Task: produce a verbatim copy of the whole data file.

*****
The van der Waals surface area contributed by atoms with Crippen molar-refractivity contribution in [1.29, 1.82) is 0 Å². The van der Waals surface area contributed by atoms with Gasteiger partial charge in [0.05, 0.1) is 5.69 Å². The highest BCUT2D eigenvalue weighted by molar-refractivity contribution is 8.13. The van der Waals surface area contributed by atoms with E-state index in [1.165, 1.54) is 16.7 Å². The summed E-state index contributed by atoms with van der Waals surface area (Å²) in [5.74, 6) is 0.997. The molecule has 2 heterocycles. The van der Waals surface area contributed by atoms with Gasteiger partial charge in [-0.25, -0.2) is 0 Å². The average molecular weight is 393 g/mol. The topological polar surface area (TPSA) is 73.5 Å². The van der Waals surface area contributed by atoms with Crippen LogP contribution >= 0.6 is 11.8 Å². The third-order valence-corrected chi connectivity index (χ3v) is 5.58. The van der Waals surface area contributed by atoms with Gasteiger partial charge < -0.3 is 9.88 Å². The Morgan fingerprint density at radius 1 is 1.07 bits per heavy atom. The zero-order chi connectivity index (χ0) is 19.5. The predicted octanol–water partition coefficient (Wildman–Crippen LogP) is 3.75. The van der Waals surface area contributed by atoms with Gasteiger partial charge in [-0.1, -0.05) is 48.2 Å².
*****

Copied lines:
The van der Waals surface area contributed by atoms with Crippen molar-refractivity contribution in [1.29, 1.82) is 0 Å². The van der Waals surface area contributed by atoms with Gasteiger partial charge in [0.05, 0.1) is 5.69 Å². The highest BCUT2D eigenvalue weighted by molar-refractivity contribution is 8.13. The van der Waals surface area contributed by atoms with E-state index in [1.165, 1.54) is 16.7 Å². The summed E-state index contributed by atoms with van der Waals surface area (Å²) in [5.74, 6) is 0.997. The molecule has 2 heterocycles. The van der Waals surface area contributed by atoms with Gasteiger partial charge in [-0.25, -0.2) is 0 Å². The average molecular weight is 393 g/mol. The topological polar surface area (TPSA) is 73.5 Å². The van der Waals surface area contributed by atoms with Crippen LogP contribution >= 0.6 is 11.8 Å². The third-order valence-corrected chi connectivity index (χ3v) is 5.58. The van der Waals surface area contributed by atoms with Gasteiger partial charge < -0.3 is 9.88 Å². The Morgan fingerprint density at radius 1 is 1.07 bits per heavy atom. The zero-order chi connectivity index (χ0) is 19.5. The predicted octanol–water partition coefficient (Wildman–Crippen LogP) is 3.75. The van der Waals surface area contributed by atoms with Gasteiger partial charge in [-0.1, -0.05) is 48.2 Å².